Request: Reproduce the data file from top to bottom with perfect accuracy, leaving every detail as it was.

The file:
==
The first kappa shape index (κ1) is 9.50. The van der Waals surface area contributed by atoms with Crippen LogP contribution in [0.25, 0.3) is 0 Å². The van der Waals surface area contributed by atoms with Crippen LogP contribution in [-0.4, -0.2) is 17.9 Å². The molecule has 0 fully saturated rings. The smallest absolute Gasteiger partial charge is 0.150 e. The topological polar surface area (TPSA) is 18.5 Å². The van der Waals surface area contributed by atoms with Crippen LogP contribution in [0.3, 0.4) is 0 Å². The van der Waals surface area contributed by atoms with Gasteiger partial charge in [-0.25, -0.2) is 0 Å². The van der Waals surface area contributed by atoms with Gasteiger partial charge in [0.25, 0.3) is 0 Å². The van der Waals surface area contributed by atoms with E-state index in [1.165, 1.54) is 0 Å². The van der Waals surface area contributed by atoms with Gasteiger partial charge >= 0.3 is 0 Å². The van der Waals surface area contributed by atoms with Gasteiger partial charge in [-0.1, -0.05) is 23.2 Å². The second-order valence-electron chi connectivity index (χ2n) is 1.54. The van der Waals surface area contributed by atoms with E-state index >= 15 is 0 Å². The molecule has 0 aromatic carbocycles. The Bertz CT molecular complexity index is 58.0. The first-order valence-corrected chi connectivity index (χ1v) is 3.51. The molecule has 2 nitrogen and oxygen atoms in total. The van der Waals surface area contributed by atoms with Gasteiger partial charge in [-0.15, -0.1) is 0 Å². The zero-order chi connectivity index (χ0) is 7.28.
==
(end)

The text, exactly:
The first kappa shape index (κ1) is 9.50. The van der Waals surface area contributed by atoms with Crippen LogP contribution in [0.25, 0.3) is 0 Å². The van der Waals surface area contributed by atoms with Crippen LogP contribution in [-0.4, -0.2) is 17.9 Å². The molecule has 0 fully saturated rings. The smallest absolute Gasteiger partial charge is 0.150 e. The topological polar surface area (TPSA) is 18.5 Å². The van der Waals surface area contributed by atoms with Crippen LogP contribution in [0.3, 0.4) is 0 Å². The van der Waals surface area contributed by atoms with Gasteiger partial charge in [-0.25, -0.2) is 0 Å². The van der Waals surface area contributed by atoms with Gasteiger partial charge in [0.25, 0.3) is 0 Å². The van der Waals surface area contributed by atoms with E-state index in [1.165, 1.54) is 0 Å². The van der Waals surface area contributed by atoms with Gasteiger partial charge >= 0.3 is 0 Å². The van der Waals surface area contributed by atoms with Gasteiger partial charge in [-0.1, -0.05) is 23.2 Å². The second-order valence-electron chi connectivity index (χ2n) is 1.54. The van der Waals surface area contributed by atoms with E-state index >= 15 is 0 Å². The molecule has 0 aromatic carbocycles. The Bertz CT molecular complexity index is 58.0. The first-order valence-corrected chi connectivity index (χ1v) is 3.51. The molecule has 2 nitrogen and oxygen atoms in total. The van der Waals surface area contributed by atoms with Gasteiger partial charge in [-0.15, -0.1) is 0 Å². The zero-order chi connectivity index (χ0) is 7.28.